June of KaBlam! wears them as part of her musical number in the episode "Won't Stick to Most Dental Work".
Code Lyoko: Odd's original Lyoko form have something like this, though ending in cat paws. From Season 4, in their new virtual avatars, Aelita, William and Yumi (on one side) have them as part of their costumes, though ending in Fingerless Gloves.
Miranda the Ecaflip in Wakfu. Evangelyne also wears a pair while disguised as a princess in episode 4 ("Miss Ugly") or in the Dream Sequence in episode 22 ("Rubilax").
In G.I. Joe: Sigma 6, the Baroness wears fingerless Opera Gloves that expose cybernetic fingers.
This site contains a huge archive of photographs and other images of every imaginable type of Opera Gloves wearer.
Because the delicate leathers and fine fabrics needed to make gloves were so hard to come by for so many years, gloves became closely associated with aristocracy and authority. Logically, therefore, the first women recorded as wearing gloves in the 16th Century were noblewomen (chief among them Queen Elizabeth I and Catherine DeMedici). One of the first women pictured wearing what we today would think of as ladies' long gloves was England's Queen Anne, at the beginning of the 18th Century.
As noted above, Opera Gloves of the mousquetaire style were popularized in Europe and America in the early 1870's by the legendary actress Sarah Bernhardt, who reportedly wore long gloves to make her arms (which she considered to be too thin) look more attractive.
By the way, if you see a mousquetaire-style pair of Opera Gloves in a Regency film (such as one based on a Jane Austen novel), it's a mistake. Long gloves in that period were tailored to fit loosely on the arm, and were often held up by drawstrings or garterlike straps (this was portrayed correctly in the 2005 Pride and Prejudice movie). It was during the Victorian Era that it became fashionable to wear tight gloves — so tight, in fact, that ladies had to use talcum powder to be able to put them on.
The Empress Josephine is said to have worn long gloves for the same reason, and also did much to make the style popular in post-revolutionary France.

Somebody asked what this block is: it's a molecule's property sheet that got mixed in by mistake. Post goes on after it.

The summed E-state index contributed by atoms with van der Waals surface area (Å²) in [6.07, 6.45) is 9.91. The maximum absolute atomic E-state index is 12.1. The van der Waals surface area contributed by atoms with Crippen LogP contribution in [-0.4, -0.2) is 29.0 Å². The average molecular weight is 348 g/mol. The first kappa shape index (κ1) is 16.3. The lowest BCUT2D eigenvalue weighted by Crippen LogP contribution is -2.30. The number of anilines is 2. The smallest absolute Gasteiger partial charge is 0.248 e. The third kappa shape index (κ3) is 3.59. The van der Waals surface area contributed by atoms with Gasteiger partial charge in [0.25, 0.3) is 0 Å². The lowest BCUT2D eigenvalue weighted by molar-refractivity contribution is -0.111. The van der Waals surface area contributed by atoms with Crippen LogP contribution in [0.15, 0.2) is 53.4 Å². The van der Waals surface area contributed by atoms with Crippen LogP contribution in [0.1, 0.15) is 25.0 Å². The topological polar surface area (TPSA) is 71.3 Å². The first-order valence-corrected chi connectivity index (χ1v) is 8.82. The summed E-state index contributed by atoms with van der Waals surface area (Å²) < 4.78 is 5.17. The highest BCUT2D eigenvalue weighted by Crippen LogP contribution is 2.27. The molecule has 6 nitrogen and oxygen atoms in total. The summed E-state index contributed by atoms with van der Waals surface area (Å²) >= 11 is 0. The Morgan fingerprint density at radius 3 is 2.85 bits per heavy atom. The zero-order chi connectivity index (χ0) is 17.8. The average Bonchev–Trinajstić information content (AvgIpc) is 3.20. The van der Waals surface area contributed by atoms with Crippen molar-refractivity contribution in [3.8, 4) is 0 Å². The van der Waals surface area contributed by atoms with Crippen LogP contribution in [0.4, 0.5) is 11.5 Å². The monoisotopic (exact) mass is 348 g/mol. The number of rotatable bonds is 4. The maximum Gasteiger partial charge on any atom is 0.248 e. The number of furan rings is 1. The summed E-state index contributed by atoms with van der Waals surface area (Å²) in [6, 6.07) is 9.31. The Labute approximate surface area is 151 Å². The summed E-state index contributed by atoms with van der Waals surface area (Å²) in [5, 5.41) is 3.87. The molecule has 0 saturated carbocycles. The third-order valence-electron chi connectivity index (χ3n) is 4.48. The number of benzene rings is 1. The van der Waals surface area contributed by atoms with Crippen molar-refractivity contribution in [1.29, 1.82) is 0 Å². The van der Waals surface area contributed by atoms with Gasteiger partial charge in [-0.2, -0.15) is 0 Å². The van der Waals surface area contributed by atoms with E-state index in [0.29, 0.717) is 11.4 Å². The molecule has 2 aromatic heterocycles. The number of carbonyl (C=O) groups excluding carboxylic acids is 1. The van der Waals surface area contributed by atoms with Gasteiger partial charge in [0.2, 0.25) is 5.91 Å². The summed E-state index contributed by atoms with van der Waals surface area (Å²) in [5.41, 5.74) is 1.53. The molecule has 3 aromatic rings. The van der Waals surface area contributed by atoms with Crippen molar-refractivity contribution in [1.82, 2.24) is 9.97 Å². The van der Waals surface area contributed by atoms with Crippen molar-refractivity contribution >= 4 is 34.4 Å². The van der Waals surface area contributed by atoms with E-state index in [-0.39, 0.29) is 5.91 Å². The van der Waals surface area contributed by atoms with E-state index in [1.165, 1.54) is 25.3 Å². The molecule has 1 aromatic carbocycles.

During the late 1940's and early 1950's, Queen Elizabeth II and her younger sister, Princess Margaret, were almost never seen not wearing Opera Gloves at any public event. To this day, the Queen is still known as a great white-glove wearer, though she doesn't really wear true Opera Gloves that much anymore.
Marilyn Monroe appears to have loved Opera Gloves: she wore them (and other styles of gloves) on many, many occasions during the glory days of her career.
Grace Kelly was famous for wearing white gloves (Opera Gloves as well as other styles of gloves) both onscreen and offscreen.
Audrey Hepburn is another renowned glove-wearer of the past century, though she's best known for wearing the so-called "coat-length" style (about 3/4 of the way up the forearm), rather than Opera Gloves as such.
Due to a childhood injury, Natalie Wood often wore clunky bracelets and Opera Gloves to disguise what she considered to be a disfigured wrist.
Vivien Leigh, being vain about her hands, often wore long gloves.
Another trope subversion: Myrna Loy, who was also vain about her attractive hands, rarely wore gloves offscreen (though she often wore them in her film roles).
Gypsy Rose Lee, probably the most famous burlesque performer of all, was famous for her practice, during her routines, of slowly removing her Opera Gloves and tossing them to audience members; if she didn't originate this particular shtick, she certainly popularized it and identified it indelibly with classic striptease artists.
The legendary 1950's pinup model Bettie Page frequently wore Opera Gloves (usually black leather) in her Fetish Fuel photo shoots.
Dita Von Teese, with her retro style of fashion, often wears Opera Gloves with both daytime and evening wear as well as for her professional engagements. Many of the other modern-day "Burlesque Revival" performers and so-called "retro-pinup models" also wear long gloves.
To this day, debutantes attending the famous Vienna (Austria) Opera Ball, as well as its imitators, are still required to wear all-white outfits, including white Opera Gloves.
Miss Manners explained Opera Gloves this way: "The reason for the gloves is immodesty, a principle that young people, brought up to run about half-naked, do not understand. The idea is, the lower the dress, the higher the gloves. Miss [Loretta] Young very properly did not want to put on an extremely low-cut dress only to have people stare at her bare elbows."